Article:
In vitro-cultured axenic clinical strains were collected at log phase (60%–80% confluence), and high viability (>90%) was confirmed by trypan blue staining. E. histolytica cells were counted and resuspended in 100 μl of BI-S-33 medium. Four-week-old male Syrian hamsters were purchased from Japan SLC, Inc. [36]. In total, 10,000–1,000,000 trophozoites of E. histolytica clinical strains were injected into the left lobe of the liver of Syrian hamsters. The injected animals were euthanized 1 week after injection, and the livers and abscesses were dissected and weighed separately. The concentrated liver pus was added to YIMDHA-S medium. Successful animal infection and liver abscess formation was defined as in vitro growth of E. histolytica in the medium a few days after injection. The independent animal experiments were performed in triplicate.

E. histolytica reference strains and cultivation

HM-1 (in vitro) is an E. histolytica laboratory strain isolated from HM1:IMSS clone 6 that has been maintained in vitro for >10 years [37]. HM-1 (virulent) is the same laboratory strain, which is regularly passaged through liver abscesses of golden hamsters every 3 months. Both strains were cultured monoxenically in YIMDHA-S medium with Crithidia fasciculata [34, 35]. Trophozoites of HM1 cultured monoxenically for 4 days after liver abscess formation were analyzed (HM-1 (liver)). Trophozoites of HM1 were monoxenically subcultured under the same conditions with C. fasciculata for several months (HM-1 (in vitro)).

Diagnostic real-time PCR and genotyping test

To detect E. histolytica in clinical specimens, a conventional PCR test was performed. Total DNA from clinical specimens was extracted using the QIAamp Fast DNA Stool Mini Kit (Qiagen, Hilden, Germany), whereas the DNAs from amoebic liver abscess patients were extracted directly from abscess samples using a QIAamp DNA Mini Kit according to the manufacturer’s recommended procedures [11]. These DNAs were amplified using primers Ehd-88R and EM-RT-F2, with a 42-nucleotide probe that hybridizes to E. histolytica amplicons, using the TaqMan Fast Advanced Master Mix 2× buffer (Thermo Fisher Scientific, Waltham, MA, USA) as previously described (95°C for 3 minutes, then 40 cycles of 95°C for 10 seconds and 61°C for 20 seconds) [38, 39]. To identify the Entamoeba species in the PCR-positive amplicons, the purified amplicons were sequenced by Sanger sequencing (Eurofins Genomics, Tokyo, Japan). The STR fragments were amplified using six pairs of E. histolytica-specific tRNA-linked STR primers (DA-H, AL-H, NK2-H, RR-H, SQ-H, and STGAD-H) under the conditions previously described [40]. The amplified PCR products were separated using 1.5% agarose gel (Takara Bio, Tokyo, Japan) and purified using a NucleoSpin Gel and PCR Clean-up kit (Takara). Sequence analysis was performed using appropriate primers by Sanger sequencing (Eurofins Genomics, Tokyo, Japan). Nucleotide sequences were analyzed using ATGC ver. 7 (Genetyx, Tokyo, Japan).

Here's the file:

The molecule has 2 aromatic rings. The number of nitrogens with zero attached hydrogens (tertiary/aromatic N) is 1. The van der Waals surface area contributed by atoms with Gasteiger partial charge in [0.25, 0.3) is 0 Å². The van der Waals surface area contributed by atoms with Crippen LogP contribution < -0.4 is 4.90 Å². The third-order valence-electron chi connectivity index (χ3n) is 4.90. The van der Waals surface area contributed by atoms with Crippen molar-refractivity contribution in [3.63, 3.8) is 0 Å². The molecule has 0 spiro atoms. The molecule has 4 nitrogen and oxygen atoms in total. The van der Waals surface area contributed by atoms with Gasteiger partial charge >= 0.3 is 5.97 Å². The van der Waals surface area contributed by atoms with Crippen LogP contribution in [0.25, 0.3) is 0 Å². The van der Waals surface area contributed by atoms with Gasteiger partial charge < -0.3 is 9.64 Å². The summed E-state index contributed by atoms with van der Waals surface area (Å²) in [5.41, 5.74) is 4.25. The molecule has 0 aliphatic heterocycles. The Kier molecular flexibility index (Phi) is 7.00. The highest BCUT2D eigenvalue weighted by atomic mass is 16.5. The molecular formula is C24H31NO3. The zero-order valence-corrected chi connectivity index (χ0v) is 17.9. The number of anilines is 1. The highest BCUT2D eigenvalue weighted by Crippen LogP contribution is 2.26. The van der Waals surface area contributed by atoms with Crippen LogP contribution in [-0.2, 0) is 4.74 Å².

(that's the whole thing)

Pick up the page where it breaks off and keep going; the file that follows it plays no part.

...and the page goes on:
RNA extraction and sequencing

Total RNA was extracted from approximately 1 × 106 E. histolytica trophozoites (with each culture performed in triplicate) using a Nucleospin RNA Kit (Takara) according to the manufacturer’s guidance. In short, E. histolytica trophozoites were collected by centrifugation and then disrupted by the addition of lysis buffer. Genomic DNA was digested by treating with RNase-free rDNase. Total RNA was eluted in a total volume of 50 μl nuclease-free water. The RNA concentration was determined by a Qubit 2.0 Fluorometer using a Qubit RNA BR Assay Kit (Thermo Fisher Scientific). The RNA quality was determined with an Agilent 2100 Bioanalyzer. For E. histolytica clinical strains, HM-1 (virulent) and HM-1 (liver), library preparation was performed by Eurofins Genomics. The polyA fraction (mRNA) was isolated from total RNA, followed by its fragmentation. Then, double-stranded (ds) cDNA was reverse transcribed from the fragmented mRNA. The ds cDNA fragments were processed for adaptor ligation, size selection (for 200-bp inserts) and amplification to generate cDNA libraries. Prepared libraries were subjected to paired-end 2 × 101 bp sequencing on the HiSeq 2500 and 4000 platform, using the HiSeq 3000/4000 SBS kit. For HM-1 (in vitro) strain, library preparation was performed by AZENTA Life Sciences (Tokyo, Japan). The poly(A) mRNA isolation was performed using Oligo(dT) beads. The mRNA fragmentation was performed using divalent cations and a high temperature. Priming was performed using random primers. First-strand and second-strand cDNA were synthesized. The purified ds cDNA was then treated to repair both ends and add a dA-tail in one reaction, followed by a T-A ligation to add adaptors to both ends. Size selection of adaptor-ligated DNA was then performed using DNA Clean Beads. Each sample was then amplified by PCR using P5 and P7 primers and the PCR products were validated. Then, libraries with different indexes were multiplexed and loaded onto an Illumina HiSeq X for sequencing using a 2 × 150 paired-end configuration according to the manufacturer’s instructions.